Can algae-based salmon feed reduce sea lice infestations?
The challenges sea lice pose to the salmon industry have been in recent headlines. Can a diet based on microalgae play a role in solving these problems?
Researchers at Nofima and UiT The Arctic University of Norway were tasked by the Norwegian Seafood Research Fund (FHF) with investigating this.
“Briefly stated, we are testing whether sea lice infestations can be reduced if the fish are fed using selected Arctic microalgae, which are produced using residual heat and exhaust gas from a smeltery. Based on growth data and observations in the nutrition, it is believed that oxylipins from omega-3 work as deterrents to sea lice and other closely related organisms. Algae are primary producers of omega-3,” explains Nofima researcher Sten Siikavuopio, and research director Ragnhild Dragøy Whitaker.
Produced in a smeltery
In order to carry out the project, plenty of biomass must first be produced from microalgae. The production takes place at Finnfjord Smelteverk, located in the municipality of Lenvik in Troms County, Norway.
Alongside regular production of metal for the steel industry, the pre-industrial scale production of microalgae takes place in a reactor that holds up to 300,000 litres.
“When you cultivate microalgae so densely, you need a lot of CO2. The smeltery gives off a lot of CO2, NOx gases and residual heat, which we utilise to cultivate the microalgae,” says professor Hans Christian Eilertsen of UiT.
Eilertsen says that the algae population remains completely uncontaminated despite gases being pumped directly from the smeltery and into the algae tank.
Through controlled processing of algae, and analyses of fish that have eaten on one of three feed types, researchers are able to control test the effects of the microalgae. These three feed types contain algae oil, fish oil and plant oil.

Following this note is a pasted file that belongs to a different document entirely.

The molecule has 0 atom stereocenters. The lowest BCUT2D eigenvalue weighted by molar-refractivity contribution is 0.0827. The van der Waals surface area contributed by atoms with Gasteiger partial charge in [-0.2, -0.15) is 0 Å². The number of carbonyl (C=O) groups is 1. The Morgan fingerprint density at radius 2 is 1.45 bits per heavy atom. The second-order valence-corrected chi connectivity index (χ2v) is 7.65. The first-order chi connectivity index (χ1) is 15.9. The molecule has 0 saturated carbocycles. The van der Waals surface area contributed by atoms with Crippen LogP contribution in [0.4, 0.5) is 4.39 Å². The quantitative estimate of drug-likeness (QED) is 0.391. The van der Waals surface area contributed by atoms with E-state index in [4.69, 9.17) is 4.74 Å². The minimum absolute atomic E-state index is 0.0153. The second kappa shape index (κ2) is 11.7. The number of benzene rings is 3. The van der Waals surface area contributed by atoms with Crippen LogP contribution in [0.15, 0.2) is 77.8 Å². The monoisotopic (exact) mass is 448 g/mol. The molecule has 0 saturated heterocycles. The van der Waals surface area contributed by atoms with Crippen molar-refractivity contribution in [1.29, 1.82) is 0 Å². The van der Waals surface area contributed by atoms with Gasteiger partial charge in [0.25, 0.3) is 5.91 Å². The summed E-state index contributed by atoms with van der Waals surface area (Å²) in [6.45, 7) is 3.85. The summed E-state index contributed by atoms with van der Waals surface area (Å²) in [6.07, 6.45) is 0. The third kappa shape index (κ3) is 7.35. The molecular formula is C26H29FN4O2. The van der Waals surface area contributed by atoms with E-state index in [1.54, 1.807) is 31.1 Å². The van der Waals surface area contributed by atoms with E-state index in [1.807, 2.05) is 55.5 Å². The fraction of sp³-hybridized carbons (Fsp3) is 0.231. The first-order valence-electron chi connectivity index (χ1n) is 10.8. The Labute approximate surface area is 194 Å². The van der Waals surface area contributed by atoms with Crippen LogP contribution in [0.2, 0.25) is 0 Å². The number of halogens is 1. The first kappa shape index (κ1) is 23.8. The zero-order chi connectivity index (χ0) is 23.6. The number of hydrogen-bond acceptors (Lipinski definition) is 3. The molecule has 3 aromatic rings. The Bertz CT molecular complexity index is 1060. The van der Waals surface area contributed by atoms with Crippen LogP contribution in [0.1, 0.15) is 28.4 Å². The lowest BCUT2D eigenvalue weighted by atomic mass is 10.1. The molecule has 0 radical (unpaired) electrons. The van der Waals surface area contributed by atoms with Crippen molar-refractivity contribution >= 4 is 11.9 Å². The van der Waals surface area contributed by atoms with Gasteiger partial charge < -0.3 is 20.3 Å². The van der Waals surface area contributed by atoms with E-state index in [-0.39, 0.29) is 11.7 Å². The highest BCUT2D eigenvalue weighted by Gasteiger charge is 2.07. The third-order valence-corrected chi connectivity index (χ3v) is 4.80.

“While algae and fish oils are rich in marine omega-3, the plant oil contains other fatty acids than marine oils. Hence, the feed containing plant oil produces other oxylipins that we don’t believe will provide the same protective effect,” says Nofima researcher Birthe Vang.
“The research can thus give us answers as to whether it is the marine omega-3 in itself, or something special about the algae oil, that causes the fish to receive substances that function as a sort of “shield” against the lice,” she says.
It is still too early in the project period to conclude whether one feed type or the other works best.
“The salmon like it.”
Eilertsen says that the salmon eat the feed comprised of algae biomass.
“The salmon eat it, and it seems as though they like it very much,” he explains.
The UiT professor sees significant industry potential in utilising algae oil as fish feed, alternatively as an additional ingredient.
“Considering the high omega-3 content in the algae, and the areas of land that are lost due to the production of for example soy beans, the industry should, in the long term, consider replacing soy with algae,” he says.